It seems paradoxical that both “The Power of the Dog” and “The Harder They Fall” have appealed to today’s audiences that are, in part, eager to see more evolved images on-screen yet have flocked to a genre that is mired in hyperheterosexuality and whiteness. “The Power of the Dog” has many of the makings of early Westerns, including its vast landscape, though it explores the interior lives of two queer men locked inside the genre’s white hypermasculinity. “The Harder They Fall” has all the trappings with its rampant violence and themes of conquest and repossession, yet with a cast of Black actors.
But can a genre that inherently clings to social orders of the past also meaningfully consider a larger swath of stories that fall outside its standards found in films like “The Searchers” and “The Magnificent Seven”? The answer to that question is complex.
There are some notable examples of contemporary art. Writer-director Quentin Tarantino’s “Django Unchained” reimagines the genre as a space where a freed Black man embarks on a journey to rescue his damsel-in-distress wife from a plantation owner — and actually succeeds. Though it’s thoughtful, wildly entertaining and retains aspects of the genre, it also shows the limitsYou will be amazed at the things you are able to face in a Western.
“Brokeback Mountain,” though, masterfully upends the genre’s unflinching heterosexuality while still holding its signifiers dear to its heart. That’s because the lauded Ang Lee-directed film makes its story work for the genre, and not the other way around.
To be fair, “The Power of the Dog,” adapted and directed by Jane Campion, does the same thing to a certain extent. Its characters, including abrasive ranch owner, Phil (Benedict Cumberbatch), and his brother’s effeminate stepson, Peter (Kodi Smit-McPhee), are also fully realized, flawed humans whose stories are as compelling as their 1925 Montana panorama.
But as reformist as its storytelling often is — with the men sharing emotionally intimate yet controlled moments and the film subbing out explicit murder with an implicitly violent act at its end — “The Power of the Dog” still prioritizes restoring the white family by any savage means.
Andrew Selepak (a University of Florida media professor) can see this as a Catch-22. He didn’t care for “The Power of the Dog” at all, mostly because he says it’s missing key elements that make up the genre, like its brutality and straightforwardness.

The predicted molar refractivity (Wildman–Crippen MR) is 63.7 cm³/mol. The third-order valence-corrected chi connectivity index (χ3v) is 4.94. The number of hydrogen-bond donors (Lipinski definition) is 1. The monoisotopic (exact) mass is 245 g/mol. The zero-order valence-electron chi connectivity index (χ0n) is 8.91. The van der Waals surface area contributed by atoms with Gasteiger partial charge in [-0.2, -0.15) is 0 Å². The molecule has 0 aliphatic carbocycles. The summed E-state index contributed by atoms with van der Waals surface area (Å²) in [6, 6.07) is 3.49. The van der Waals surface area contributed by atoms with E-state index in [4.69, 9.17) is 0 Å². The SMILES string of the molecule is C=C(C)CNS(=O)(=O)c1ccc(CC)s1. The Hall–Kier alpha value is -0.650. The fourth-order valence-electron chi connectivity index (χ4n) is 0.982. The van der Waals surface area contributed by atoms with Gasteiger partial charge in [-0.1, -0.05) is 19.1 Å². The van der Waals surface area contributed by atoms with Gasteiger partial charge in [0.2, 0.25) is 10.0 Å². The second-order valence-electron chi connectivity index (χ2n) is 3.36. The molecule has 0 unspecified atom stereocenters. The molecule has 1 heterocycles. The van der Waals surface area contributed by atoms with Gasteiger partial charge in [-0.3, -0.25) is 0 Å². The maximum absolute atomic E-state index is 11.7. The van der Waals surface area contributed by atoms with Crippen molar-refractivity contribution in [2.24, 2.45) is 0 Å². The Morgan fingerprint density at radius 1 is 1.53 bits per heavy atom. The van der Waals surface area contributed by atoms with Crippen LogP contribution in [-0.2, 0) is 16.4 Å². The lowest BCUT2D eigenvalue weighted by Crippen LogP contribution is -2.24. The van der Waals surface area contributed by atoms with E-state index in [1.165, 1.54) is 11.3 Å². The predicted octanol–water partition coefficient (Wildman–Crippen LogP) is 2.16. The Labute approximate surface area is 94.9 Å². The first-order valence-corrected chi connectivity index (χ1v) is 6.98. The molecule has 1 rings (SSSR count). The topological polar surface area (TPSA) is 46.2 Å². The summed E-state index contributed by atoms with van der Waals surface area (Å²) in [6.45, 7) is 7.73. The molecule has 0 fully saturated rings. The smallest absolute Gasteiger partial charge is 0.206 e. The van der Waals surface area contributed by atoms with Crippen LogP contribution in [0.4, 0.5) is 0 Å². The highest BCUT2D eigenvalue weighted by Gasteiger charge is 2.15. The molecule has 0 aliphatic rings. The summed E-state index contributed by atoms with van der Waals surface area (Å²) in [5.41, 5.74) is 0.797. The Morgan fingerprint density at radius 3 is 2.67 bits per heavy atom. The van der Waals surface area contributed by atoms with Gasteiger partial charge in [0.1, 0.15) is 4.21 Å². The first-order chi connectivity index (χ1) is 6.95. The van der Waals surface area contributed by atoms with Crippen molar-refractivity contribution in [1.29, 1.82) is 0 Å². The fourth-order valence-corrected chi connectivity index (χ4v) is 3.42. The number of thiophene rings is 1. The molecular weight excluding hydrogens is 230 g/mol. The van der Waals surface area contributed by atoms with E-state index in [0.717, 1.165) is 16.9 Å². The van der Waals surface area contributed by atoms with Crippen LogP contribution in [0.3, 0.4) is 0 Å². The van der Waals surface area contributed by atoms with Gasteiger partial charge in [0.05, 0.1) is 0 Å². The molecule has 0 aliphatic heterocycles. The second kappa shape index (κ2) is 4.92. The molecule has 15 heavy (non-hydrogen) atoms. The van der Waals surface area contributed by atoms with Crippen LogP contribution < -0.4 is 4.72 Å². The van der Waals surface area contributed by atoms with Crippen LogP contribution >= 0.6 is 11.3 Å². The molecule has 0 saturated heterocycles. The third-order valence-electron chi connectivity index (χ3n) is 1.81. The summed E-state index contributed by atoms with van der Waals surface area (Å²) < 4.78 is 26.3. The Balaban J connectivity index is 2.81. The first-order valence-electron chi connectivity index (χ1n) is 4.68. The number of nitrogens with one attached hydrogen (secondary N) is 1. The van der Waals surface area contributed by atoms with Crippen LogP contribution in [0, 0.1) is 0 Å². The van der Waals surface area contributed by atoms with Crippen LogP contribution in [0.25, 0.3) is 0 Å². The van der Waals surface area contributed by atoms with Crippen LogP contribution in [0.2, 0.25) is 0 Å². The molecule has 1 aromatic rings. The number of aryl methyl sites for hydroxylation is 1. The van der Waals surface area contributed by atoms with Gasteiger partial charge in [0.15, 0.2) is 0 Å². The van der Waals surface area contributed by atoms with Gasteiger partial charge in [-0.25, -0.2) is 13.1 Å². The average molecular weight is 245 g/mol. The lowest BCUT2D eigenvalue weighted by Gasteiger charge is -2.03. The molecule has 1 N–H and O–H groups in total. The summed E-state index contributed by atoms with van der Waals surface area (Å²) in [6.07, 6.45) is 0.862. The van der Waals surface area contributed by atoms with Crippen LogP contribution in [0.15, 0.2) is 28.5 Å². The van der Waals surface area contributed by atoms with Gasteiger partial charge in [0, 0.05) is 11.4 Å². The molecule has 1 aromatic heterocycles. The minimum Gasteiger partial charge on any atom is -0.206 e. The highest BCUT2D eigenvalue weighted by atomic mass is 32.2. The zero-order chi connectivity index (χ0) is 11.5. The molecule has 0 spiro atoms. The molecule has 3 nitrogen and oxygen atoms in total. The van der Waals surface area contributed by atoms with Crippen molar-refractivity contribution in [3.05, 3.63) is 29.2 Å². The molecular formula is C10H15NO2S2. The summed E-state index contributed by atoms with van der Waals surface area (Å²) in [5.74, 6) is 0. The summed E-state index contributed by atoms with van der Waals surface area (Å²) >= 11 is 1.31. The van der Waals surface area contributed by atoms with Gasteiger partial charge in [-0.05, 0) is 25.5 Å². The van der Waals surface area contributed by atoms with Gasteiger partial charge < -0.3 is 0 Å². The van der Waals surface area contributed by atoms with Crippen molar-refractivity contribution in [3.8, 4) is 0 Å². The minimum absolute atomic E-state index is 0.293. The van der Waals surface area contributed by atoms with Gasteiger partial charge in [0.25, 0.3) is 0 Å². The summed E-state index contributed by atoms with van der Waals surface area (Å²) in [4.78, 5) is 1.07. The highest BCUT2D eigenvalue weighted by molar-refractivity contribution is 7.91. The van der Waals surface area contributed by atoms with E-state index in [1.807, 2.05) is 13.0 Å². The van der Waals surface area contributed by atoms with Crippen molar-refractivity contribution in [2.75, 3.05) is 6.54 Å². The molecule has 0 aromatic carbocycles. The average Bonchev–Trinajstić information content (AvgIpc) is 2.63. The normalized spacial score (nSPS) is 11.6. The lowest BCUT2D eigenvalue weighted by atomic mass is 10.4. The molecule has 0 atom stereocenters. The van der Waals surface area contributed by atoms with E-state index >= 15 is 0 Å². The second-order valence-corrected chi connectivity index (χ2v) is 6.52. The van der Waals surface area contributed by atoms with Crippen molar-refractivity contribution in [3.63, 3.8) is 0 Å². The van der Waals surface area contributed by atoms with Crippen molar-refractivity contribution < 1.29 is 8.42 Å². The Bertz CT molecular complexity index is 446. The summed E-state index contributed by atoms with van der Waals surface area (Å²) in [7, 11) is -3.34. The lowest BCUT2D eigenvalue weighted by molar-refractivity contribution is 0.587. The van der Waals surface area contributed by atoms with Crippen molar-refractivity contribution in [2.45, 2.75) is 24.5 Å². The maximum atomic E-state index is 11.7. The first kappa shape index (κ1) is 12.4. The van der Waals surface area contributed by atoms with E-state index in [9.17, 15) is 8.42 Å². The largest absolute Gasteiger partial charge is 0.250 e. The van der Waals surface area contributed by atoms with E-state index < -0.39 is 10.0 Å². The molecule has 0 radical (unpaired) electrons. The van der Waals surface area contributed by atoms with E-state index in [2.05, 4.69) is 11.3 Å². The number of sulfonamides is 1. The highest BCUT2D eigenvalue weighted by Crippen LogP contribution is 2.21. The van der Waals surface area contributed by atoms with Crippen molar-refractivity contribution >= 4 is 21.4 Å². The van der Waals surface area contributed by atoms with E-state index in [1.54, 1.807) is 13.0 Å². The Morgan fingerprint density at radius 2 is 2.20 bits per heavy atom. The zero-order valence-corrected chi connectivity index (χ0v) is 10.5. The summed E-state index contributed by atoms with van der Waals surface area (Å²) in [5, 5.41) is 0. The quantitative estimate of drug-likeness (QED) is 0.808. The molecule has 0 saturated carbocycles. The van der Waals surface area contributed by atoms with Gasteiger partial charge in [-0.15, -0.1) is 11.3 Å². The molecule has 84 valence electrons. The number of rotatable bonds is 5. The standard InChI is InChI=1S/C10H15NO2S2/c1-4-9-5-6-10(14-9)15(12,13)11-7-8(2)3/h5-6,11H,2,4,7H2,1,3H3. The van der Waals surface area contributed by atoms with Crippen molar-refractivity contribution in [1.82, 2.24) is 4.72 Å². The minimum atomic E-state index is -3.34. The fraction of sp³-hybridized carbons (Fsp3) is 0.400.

“It wasn’t even a good movie, much less a good Western,” he told HuffPost. “There were aspects of the film that were like, ′We’ll just leave it up to the audience to figure out what’s really going on.′ Westerns are relatively simplistic. Protagonist, antagonist — you know what they’re battling.”
But “The Power of the Dog” DoesCombat. It’s just of the internal kind, which perhaps doesn’t suit the genre’s historically more direct approach. “One aspect that was really surprising — Westerns generally do have violence in them,” Selepak continued. “And I’m pretty sure there was never a single time in the movie when a gun was fired.”
It is still a mystery what makes a Western a modern Western or even a Western. This is especially true as the genre attempts to provide the type of representation audiences want.
Writer-director Jeymes Samuel’s action-packed “The Harder They Fall” avoids typically white antiheroes to tell a potentially more forward-thinking revenge tale inspired by a real-life Black gang in the 19th-century wild, wild West. Trouble is — according to Tiffany Barber, assistant professor of Africana studies and art history at the University of Delaware — it doesn’t go farther than that. It doesn’t take time to sit with the humanity of its characters or reflect the landscape of Black and Indigenous relations that helped form what in reality was a mixed-raced troop.
“I think that the issue of the corrective or the reparative is very much at the center of this,” she said. “In ‘The Harder They Fall,’ it’s a very surface understanding and representation of Black life that’s not even about Black life. It’s about the genre itself.”
It can also be difficult to watch “The Harder They Fall,” a film that seems far more interested in merely swapping out the white faces fundamental to the genre than contending with its Blackness, at a time when disposability of Black bodies is at the forefront of current dialogue.
This begs the question, Barber added, of whether or not representation itself is even enough when, in the case of “The Harder They Fall,” the characters are so flatly drawn in a genre that has yet to truly make room for those outside its archetypal Americanness.
“There’s so much to be said about the way that even with the social corrections that seem to gesture toward a more progressive era that the genre itself has not actually progressed,” she said.
Yet, Westerns are still loved and adored by audiences. This is a love that dates back to the cinematic origins of Western cinema at the close of the 19th Century. But maybe that says a lot more about what today’s audiences look for in a film.
For Sharon Geltner, a freelance journalist, the answer is clear: “A lot of people today did not grow up on Westerns. So they’re eager to see this stuff, and they’re not going to be offended.”
Sure. The bar should, as with all genres, be higher than the level of its offensiveness. This brings us back to the issue of quality, regardless of any social reparatives. While some viewers, like Barber, see very little hope in the genre being able to evolve in any impactful way, save for a few sprinklings of achievement, others like Geltner see possibility — IfIt has a great story.
“No matter what color you are, or what walk of life you’re from, there has to be a really compelling story,” she said. “It’s not enough just to cast a certain way or include certain things that are gimmicks. The actual story has to be the bedrock that everything else flows from.”
It is a mere relic.